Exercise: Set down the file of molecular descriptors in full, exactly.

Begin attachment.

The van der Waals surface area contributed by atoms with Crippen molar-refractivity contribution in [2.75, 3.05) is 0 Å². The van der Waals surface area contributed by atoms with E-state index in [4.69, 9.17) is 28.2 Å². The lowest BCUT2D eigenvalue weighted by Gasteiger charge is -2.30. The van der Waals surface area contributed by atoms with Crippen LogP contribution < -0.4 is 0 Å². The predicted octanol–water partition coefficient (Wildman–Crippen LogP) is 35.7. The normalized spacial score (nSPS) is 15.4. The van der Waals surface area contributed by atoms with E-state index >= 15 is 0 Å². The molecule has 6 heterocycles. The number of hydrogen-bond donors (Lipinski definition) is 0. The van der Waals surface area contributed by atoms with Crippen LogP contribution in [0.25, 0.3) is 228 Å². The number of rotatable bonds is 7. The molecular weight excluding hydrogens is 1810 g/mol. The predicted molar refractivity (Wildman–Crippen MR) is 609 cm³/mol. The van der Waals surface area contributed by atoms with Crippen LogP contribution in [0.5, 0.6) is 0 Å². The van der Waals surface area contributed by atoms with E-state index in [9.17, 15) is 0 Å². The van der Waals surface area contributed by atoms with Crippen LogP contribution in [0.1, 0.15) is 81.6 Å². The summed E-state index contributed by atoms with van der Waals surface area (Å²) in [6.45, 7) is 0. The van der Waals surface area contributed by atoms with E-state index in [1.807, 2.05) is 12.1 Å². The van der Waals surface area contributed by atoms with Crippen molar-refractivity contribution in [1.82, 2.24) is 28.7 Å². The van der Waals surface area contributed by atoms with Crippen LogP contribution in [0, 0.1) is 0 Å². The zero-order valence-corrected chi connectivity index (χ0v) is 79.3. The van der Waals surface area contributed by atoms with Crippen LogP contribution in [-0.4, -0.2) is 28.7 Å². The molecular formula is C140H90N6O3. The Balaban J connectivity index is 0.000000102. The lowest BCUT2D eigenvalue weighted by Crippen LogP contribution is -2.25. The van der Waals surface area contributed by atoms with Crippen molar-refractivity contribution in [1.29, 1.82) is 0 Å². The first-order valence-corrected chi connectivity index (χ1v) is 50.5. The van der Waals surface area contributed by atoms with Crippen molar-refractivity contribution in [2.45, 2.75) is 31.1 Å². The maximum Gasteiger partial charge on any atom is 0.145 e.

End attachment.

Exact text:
The van der Waals surface area contributed by atoms with Crippen molar-refractivity contribution in [2.75, 3.05) is 0 Å². The van der Waals surface area contributed by atoms with E-state index in [4.69, 9.17) is 28.2 Å². The lowest BCUT2D eigenvalue weighted by Gasteiger charge is -2.30. The van der Waals surface area contributed by atoms with Crippen LogP contribution < -0.4 is 0 Å². The predicted octanol–water partition coefficient (Wildman–Crippen LogP) is 35.7. The normalized spacial score (nSPS) is 15.4. The van der Waals surface area contributed by atoms with E-state index >= 15 is 0 Å². The molecule has 6 heterocycles. The number of hydrogen-bond donors (Lipinski definition) is 0. The van der Waals surface area contributed by atoms with Crippen LogP contribution in [0.25, 0.3) is 228 Å². The number of rotatable bonds is 7. The molecular weight excluding hydrogens is 1810 g/mol. The predicted molar refractivity (Wildman–Crippen MR) is 609 cm³/mol. The van der Waals surface area contributed by atoms with Crippen LogP contribution in [0.5, 0.6) is 0 Å². The van der Waals surface area contributed by atoms with E-state index in [9.17, 15) is 0 Å². The van der Waals surface area contributed by atoms with Crippen LogP contribution in [0.1, 0.15) is 81.6 Å². The summed E-state index contributed by atoms with van der Waals surface area (Å²) in [6.45, 7) is 0. The van der Waals surface area contributed by atoms with E-state index in [1.807, 2.05) is 12.1 Å². The van der Waals surface area contributed by atoms with Crippen molar-refractivity contribution in [1.82, 2.24) is 28.7 Å². The van der Waals surface area contributed by atoms with Crippen LogP contribution in [0, 0.1) is 0 Å². The zero-order valence-corrected chi connectivity index (χ0v) is 79.3. The van der Waals surface area contributed by atoms with Crippen LogP contribution in [-0.4, -0.2) is 28.7 Å². The molecular formula is C140H90N6O3. The Balaban J connectivity index is 0.000000102. The lowest BCUT2D eigenvalue weighted by Crippen LogP contribution is -2.25. The van der Waals surface area contributed by atoms with Crippen molar-refractivity contribution in [1.29, 1.82) is 0 Å². The first-order valence-corrected chi connectivity index (χ1v) is 50.5. The van der Waals surface area contributed by atoms with Crippen molar-refractivity contribution in [2.45, 2.75) is 31.1 Å². The maximum Gasteiger partial charge on any atom is 0.145 e.